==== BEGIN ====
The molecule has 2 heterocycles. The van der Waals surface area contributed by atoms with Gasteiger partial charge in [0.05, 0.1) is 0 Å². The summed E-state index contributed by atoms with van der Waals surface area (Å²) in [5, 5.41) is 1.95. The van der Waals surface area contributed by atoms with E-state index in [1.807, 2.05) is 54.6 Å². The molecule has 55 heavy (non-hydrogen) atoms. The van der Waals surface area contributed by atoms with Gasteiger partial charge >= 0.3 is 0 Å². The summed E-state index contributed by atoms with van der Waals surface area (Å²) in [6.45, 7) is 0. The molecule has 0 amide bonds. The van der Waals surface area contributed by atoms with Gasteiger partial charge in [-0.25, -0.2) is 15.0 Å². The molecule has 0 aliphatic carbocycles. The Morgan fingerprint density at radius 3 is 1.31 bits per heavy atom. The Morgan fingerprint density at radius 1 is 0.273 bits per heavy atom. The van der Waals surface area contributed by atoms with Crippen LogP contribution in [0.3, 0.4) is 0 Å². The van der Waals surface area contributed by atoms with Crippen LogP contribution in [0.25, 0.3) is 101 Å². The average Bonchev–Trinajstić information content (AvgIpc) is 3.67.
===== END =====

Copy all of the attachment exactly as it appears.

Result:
The molecule has 2 heterocycles. The van der Waals surface area contributed by atoms with Gasteiger partial charge in [0.05, 0.1) is 0 Å². The summed E-state index contributed by atoms with van der Waals surface area (Å²) in [5, 5.41) is 1.95. The van der Waals surface area contributed by atoms with E-state index in [1.807, 2.05) is 54.6 Å². The molecule has 55 heavy (non-hydrogen) atoms. The van der Waals surface area contributed by atoms with Gasteiger partial charge >= 0.3 is 0 Å². The summed E-state index contributed by atoms with van der Waals surface area (Å²) in [6.45, 7) is 0. The molecule has 0 amide bonds. The van der Waals surface area contributed by atoms with Gasteiger partial charge in [-0.25, -0.2) is 15.0 Å². The molecule has 0 aliphatic carbocycles. The Morgan fingerprint density at radius 3 is 1.31 bits per heavy atom. The Morgan fingerprint density at radius 1 is 0.273 bits per heavy atom. The van der Waals surface area contributed by atoms with Crippen LogP contribution in [0.3, 0.4) is 0 Å². The van der Waals surface area contributed by atoms with Crippen LogP contribution in [0.25, 0.3) is 101 Å². The average Bonchev–Trinajstić information content (AvgIpc) is 3.67.